Mockups, goals and motivation

Working on a project for so many hours without a clear objective can be very painful when it comes to keeping motivation.

Once the experimentation phase is over, I think the best thing you can do is to make some mockups (with the technical limitations mentioned in the previous section in mind) to set yourself a goal.

Are you aiming for subtle color enhancements or do you want to push the hardware to its absolute limits? It's probably best to find this out before you start, as it will help you make informed decisions regarding color choices, level of detail, and overall aesthetic.

Kirby's Dream Land Mockup 1 Kirby's Dream Land Mockup 2

If you don't have artistic sensibilities, I still recommend you find someone to help you with it. Trust me, this step will greatly help in the long run.

Setting up the environment

Directly editing the ROM is not practical for medium to large sized romhacking projects, so having an environment that allows you to inject your code into a base ROM is a must.

Take a look at this example of a compilation script I've used in one of my projects:

$compilation = {
$rev = (Get-Content $ROM -Encoding Byte -ReadCount 1)[332]
$english = if ((Get-Content $ROM -Encoding Byte -ReadCount 1)[334] -eq 87) {0} else {1}
$englishROM = if($english -eq 0){"output_en.gbc"}else{"output.gbc"}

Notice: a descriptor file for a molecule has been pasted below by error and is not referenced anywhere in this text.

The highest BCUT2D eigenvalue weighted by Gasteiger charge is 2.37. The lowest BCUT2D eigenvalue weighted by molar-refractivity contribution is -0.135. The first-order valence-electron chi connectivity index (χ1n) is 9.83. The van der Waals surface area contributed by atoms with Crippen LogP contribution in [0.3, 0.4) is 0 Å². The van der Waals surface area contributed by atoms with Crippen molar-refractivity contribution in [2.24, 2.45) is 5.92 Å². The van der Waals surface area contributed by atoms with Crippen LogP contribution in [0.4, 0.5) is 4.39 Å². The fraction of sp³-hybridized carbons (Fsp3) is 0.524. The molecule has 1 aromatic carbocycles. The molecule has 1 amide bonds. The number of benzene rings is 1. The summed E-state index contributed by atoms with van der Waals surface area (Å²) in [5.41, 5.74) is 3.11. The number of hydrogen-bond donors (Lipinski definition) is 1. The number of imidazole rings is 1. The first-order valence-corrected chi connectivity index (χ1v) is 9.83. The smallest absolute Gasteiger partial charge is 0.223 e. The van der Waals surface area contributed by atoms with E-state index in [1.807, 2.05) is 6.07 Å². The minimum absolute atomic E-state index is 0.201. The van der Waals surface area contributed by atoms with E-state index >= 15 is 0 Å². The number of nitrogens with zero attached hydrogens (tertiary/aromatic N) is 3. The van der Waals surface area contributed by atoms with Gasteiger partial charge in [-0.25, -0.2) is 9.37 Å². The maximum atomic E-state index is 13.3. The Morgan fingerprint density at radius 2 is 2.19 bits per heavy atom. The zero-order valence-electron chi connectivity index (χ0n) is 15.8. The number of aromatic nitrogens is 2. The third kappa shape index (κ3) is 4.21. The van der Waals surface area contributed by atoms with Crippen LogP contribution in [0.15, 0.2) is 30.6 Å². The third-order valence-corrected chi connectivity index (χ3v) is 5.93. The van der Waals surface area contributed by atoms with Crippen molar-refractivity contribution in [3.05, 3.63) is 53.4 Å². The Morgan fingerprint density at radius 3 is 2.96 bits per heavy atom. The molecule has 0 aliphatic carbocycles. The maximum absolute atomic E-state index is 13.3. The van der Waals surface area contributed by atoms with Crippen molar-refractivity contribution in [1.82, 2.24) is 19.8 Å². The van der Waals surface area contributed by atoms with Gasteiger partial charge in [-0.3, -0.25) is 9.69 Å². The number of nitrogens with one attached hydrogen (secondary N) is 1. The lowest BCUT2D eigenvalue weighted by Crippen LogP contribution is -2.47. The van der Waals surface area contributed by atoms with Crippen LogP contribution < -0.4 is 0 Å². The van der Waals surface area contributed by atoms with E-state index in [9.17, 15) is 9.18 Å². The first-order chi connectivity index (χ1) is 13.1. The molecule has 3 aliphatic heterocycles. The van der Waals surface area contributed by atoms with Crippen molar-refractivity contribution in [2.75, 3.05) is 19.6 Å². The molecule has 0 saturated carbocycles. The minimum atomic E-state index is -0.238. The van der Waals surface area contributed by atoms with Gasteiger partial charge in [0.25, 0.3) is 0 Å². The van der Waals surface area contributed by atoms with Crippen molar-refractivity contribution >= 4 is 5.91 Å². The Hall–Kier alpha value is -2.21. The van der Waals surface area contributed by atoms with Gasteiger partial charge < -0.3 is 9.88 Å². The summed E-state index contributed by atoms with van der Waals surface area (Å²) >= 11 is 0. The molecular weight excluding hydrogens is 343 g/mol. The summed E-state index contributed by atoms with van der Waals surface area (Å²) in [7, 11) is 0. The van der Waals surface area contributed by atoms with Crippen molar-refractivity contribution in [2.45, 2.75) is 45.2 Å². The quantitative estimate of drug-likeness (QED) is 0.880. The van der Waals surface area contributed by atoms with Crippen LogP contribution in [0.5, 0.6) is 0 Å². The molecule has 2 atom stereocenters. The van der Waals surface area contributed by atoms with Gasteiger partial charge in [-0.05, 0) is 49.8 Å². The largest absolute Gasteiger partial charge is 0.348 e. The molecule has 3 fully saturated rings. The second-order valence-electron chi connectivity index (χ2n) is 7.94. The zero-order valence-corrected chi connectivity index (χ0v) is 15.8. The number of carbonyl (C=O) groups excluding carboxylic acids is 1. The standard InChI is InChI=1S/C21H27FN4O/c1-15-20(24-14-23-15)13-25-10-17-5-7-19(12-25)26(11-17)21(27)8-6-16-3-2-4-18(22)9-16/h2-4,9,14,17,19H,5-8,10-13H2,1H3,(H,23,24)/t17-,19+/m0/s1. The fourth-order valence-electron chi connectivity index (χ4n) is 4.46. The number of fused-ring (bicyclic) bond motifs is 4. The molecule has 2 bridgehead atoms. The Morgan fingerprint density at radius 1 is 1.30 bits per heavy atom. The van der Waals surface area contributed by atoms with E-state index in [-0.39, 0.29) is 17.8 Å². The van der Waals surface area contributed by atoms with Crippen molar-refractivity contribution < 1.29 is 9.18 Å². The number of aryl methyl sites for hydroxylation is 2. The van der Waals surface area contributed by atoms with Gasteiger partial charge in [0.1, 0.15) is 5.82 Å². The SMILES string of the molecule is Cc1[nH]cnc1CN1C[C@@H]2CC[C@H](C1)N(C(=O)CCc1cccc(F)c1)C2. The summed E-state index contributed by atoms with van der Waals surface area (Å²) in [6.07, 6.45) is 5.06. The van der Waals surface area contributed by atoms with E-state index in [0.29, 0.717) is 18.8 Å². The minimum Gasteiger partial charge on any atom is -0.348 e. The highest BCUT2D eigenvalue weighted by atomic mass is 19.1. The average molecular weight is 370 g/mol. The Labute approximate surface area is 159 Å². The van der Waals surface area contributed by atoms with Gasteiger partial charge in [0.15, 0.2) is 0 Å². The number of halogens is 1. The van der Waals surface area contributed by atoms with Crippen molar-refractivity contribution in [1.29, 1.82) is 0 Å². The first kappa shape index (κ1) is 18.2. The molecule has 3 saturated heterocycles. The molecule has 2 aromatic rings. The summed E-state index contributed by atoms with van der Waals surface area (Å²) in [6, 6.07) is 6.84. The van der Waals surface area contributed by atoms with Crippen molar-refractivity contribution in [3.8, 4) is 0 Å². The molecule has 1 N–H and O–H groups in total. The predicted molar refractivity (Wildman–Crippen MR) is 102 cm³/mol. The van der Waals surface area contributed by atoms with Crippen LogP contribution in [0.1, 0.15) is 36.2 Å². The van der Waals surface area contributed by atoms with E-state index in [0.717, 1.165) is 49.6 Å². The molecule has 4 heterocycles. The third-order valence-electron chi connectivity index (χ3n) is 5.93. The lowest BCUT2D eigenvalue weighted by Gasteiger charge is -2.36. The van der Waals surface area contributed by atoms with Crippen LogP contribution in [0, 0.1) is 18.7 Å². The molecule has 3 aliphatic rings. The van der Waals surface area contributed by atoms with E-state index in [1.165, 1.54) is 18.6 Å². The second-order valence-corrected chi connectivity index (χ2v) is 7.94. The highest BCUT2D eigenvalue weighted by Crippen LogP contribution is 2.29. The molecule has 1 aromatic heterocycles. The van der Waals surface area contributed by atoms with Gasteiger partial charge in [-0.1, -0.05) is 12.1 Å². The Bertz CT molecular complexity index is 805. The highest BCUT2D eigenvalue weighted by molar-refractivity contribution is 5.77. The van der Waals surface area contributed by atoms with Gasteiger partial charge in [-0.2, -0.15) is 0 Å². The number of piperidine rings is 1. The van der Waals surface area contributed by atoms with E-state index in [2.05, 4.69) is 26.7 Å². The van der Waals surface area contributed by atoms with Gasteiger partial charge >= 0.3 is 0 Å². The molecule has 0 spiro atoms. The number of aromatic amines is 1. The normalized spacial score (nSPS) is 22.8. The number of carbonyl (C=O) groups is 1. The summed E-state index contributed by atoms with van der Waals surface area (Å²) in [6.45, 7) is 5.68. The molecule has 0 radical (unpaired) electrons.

echo "ROM revision: v1.$rev - $(if($english -eq 0){"English"}else{"Japanese"})"

if (Test-Path -Path $englishROM -PathType Leaf){
rm $englishROM
echo "[objects]`r`noutput.o" | out-file -encoding ASCII temp.prj
wla-gb -D REV=$rev -D ENG=$english -o output.o main.asm
wlalink -s temp.prj $englishROM
rm temp.prj

if (Test-Path -Path $englishROM -PathType Leaf){
echo "Success!"
echo "Something went wrong."

$ROM = './'

$ROM = './'

I extract some values from the ROM header like the destination code or the version and use them as arguments for the assembler, but at the moment you don't have to worry about any of that.

That said, you will need a similar script to compile your changes. For now, all we really need is these two files:

wla-gb -o output.o main.asm
wlalink -s temp.prj output.gbc

And of course, our entrypoint:

; ****************************************
; ****************************************

SLOT 0 $0000
SLOT 1 $4000

.ROMBANKS 16 ; 16 banks
.ROMGBCONLY ; Writes $C0 ("GBC only") into $0143 (CGB flag)
.COMPUTEGBCOMPLEMENTCHECK ; Computes the ROM complement check ($014D)
.COMPUTEGBCHECKSUM ; Computes the ROM checksum ($014E-$014F)

.BACKGROUND "" ; This loads the ROM so we can write directly into it

.UNBACKGROUND $3DB0 $3FDF ; Free space in bank $00
.UNBACKGROUND $4DF0 $7FDF ; Free space in bank $01
.UNBACKGROUND $B910 $BFFF ; Free space in bank $02
.UNBACKGROUND $FED0 $FFDF ; Free space in bank $03
; ...

If you have reached this point, you should have a script that generates a ROM that boots in GBC mode. In following posts I'll explain how to load custom palettes and use them.

Check out the code so far in GitHub